Violin Concerto in E Minor, op. 64

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            Mendelssohn wrote several concertos for both piano and for violin.   The last concerto, for violin, is one of the most important solo works of the nineteenth century.    Finished in the fall of 1844, after many years of work, the concerto is the product of a man at the height of his artistic powers.   At the time he was literally the toast of Europe, composing fervidly, visiting everywhere as guest conductor and composer, serving as music administrator of a new conservatory in Leipzig, and all the while trying to cope with the bedeviling trials of an official appointment at the Prussian court at Berlin and Potsdam.  He was literally working himself to death, and his life, indeed only lasted a few more years.

            The concerto was premièred in 1845 in Leipzig by Mendelssohn’s friend, the great violinist, Ferdinand David, but the performance of it by the very young virtuoso of violin, Joachim, one month before Mendelssohn’s death in 1847 must have been a particularly poignant one.   At the time he was driven to incapacitation by the death of his beloved sister; that and his onerous professional schedule led to a series of strokes that killed him.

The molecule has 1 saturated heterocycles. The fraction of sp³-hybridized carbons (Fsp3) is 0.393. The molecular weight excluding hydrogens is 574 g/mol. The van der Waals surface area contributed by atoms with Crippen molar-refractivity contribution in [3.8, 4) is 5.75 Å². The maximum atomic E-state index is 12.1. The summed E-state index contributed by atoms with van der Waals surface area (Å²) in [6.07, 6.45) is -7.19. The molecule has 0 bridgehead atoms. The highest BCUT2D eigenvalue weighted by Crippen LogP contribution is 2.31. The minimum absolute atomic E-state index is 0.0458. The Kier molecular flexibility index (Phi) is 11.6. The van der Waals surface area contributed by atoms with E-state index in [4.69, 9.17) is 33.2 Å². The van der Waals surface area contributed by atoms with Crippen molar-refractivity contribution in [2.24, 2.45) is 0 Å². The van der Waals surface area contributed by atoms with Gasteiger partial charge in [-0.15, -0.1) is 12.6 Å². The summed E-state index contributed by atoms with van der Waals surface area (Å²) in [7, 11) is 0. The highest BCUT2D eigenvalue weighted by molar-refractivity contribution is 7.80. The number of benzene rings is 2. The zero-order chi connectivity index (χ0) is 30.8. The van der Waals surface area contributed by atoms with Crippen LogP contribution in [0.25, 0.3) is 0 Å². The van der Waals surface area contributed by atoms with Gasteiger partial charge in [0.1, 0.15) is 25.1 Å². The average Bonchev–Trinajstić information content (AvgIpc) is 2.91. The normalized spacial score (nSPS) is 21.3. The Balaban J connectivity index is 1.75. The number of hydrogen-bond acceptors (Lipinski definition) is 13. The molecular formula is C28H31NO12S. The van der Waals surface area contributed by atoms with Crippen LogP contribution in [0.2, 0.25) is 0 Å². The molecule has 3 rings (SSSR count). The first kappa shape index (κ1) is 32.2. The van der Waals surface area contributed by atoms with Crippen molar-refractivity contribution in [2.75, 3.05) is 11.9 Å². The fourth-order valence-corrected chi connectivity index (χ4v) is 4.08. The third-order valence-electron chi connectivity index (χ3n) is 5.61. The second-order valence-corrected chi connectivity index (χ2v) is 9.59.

The concerto’s enduring popularity is ensured by its intrinsic beauty and musicality, but there are some interesting points about it that led to its place as a model for later composers of violin concertos, including Tchaikovsky and Sibelius.   Foremost is the entry of the solo violin right at the beginning; traditionally, the orchestra begins with a section that announces the themes, and then is joined somewhat later by the entrance of the soloist.   In addition, Mendelssohn moved the place of the solo cadenza to a point earlier in the first movement, just before the recapitulation, rather than nearer the end, before the coda.   Finally, the composer wrote out exactly what he wanted the soloist play in the cadenza, rather than leaving it to the compositional skills (and taste!) of the soloist, in the traditional manner. Although cast in the familiar three movements of a concerto, it was written in such a way as to move seamlessly from one to the other without a break.  Audiences in those days were used to applauding between movements and this feature probably came as a bit of surprise to them.  The bridge between the first two movements is a low sustained B in the bassoon that moves up to the C of the key of the winsome melody of the second movement.  The third movement is segued into by a transition passage for solo violin and strings, out of which bursts the main theme of the rondo in the major key, announced by a kind of trumpet fanfare.

--Wm. E. Runyan

© 2015 William E. Runyan